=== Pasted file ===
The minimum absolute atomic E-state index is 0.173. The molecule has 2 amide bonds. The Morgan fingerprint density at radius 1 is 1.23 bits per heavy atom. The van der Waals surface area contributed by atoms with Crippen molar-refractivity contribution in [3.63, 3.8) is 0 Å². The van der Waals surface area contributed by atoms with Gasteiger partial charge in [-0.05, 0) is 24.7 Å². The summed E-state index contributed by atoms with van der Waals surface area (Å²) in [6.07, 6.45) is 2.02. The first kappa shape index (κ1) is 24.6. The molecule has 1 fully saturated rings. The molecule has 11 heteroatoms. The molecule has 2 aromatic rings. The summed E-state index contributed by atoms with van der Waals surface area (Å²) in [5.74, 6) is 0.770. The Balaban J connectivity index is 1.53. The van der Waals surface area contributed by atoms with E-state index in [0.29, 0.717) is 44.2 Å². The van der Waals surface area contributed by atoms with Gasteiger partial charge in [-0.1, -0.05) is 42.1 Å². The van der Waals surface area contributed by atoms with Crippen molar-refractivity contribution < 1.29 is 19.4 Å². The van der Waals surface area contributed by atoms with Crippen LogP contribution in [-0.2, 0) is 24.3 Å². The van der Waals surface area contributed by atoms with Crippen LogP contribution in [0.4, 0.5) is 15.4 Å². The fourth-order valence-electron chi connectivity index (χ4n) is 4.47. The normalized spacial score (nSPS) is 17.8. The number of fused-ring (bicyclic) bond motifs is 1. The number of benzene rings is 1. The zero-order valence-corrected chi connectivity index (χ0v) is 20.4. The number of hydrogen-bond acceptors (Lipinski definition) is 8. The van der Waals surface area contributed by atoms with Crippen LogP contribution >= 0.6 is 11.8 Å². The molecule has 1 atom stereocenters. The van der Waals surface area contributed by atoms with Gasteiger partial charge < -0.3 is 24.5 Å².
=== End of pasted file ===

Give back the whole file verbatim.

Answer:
The minimum absolute atomic E-state index is 0.173. The molecule has 2 amide bonds. The Morgan fingerprint density at radius 1 is 1.23 bits per heavy atom. The van der Waals surface area contributed by atoms with Crippen molar-refractivity contribution in [3.63, 3.8) is 0 Å². The van der Waals surface area contributed by atoms with Gasteiger partial charge in [-0.05, 0) is 24.7 Å². The summed E-state index contributed by atoms with van der Waals surface area (Å²) in [6.07, 6.45) is 2.02. The first kappa shape index (κ1) is 24.6. The molecule has 1 fully saturated rings. The molecule has 11 heteroatoms. The molecule has 2 aromatic rings. The summed E-state index contributed by atoms with van der Waals surface area (Å²) in [5.74, 6) is 0.770. The Balaban J connectivity index is 1.53. The van der Waals surface area contributed by atoms with E-state index in [0.29, 0.717) is 44.2 Å². The van der Waals surface area contributed by atoms with Gasteiger partial charge in [-0.1, -0.05) is 42.1 Å². The van der Waals surface area contributed by atoms with Crippen molar-refractivity contribution < 1.29 is 19.4 Å². The van der Waals surface area contributed by atoms with Crippen LogP contribution in [-0.2, 0) is 24.3 Å². The van der Waals surface area contributed by atoms with Crippen LogP contribution in [0.4, 0.5) is 15.4 Å². The fourth-order valence-electron chi connectivity index (χ4n) is 4.47. The normalized spacial score (nSPS) is 17.8. The number of fused-ring (bicyclic) bond motifs is 1. The number of benzene rings is 1. The zero-order valence-corrected chi connectivity index (χ0v) is 20.4. The number of hydrogen-bond acceptors (Lipinski definition) is 8. The van der Waals surface area contributed by atoms with Crippen LogP contribution >= 0.6 is 11.8 Å². The molecule has 1 atom stereocenters. The van der Waals surface area contributed by atoms with Gasteiger partial charge < -0.3 is 24.5 Å².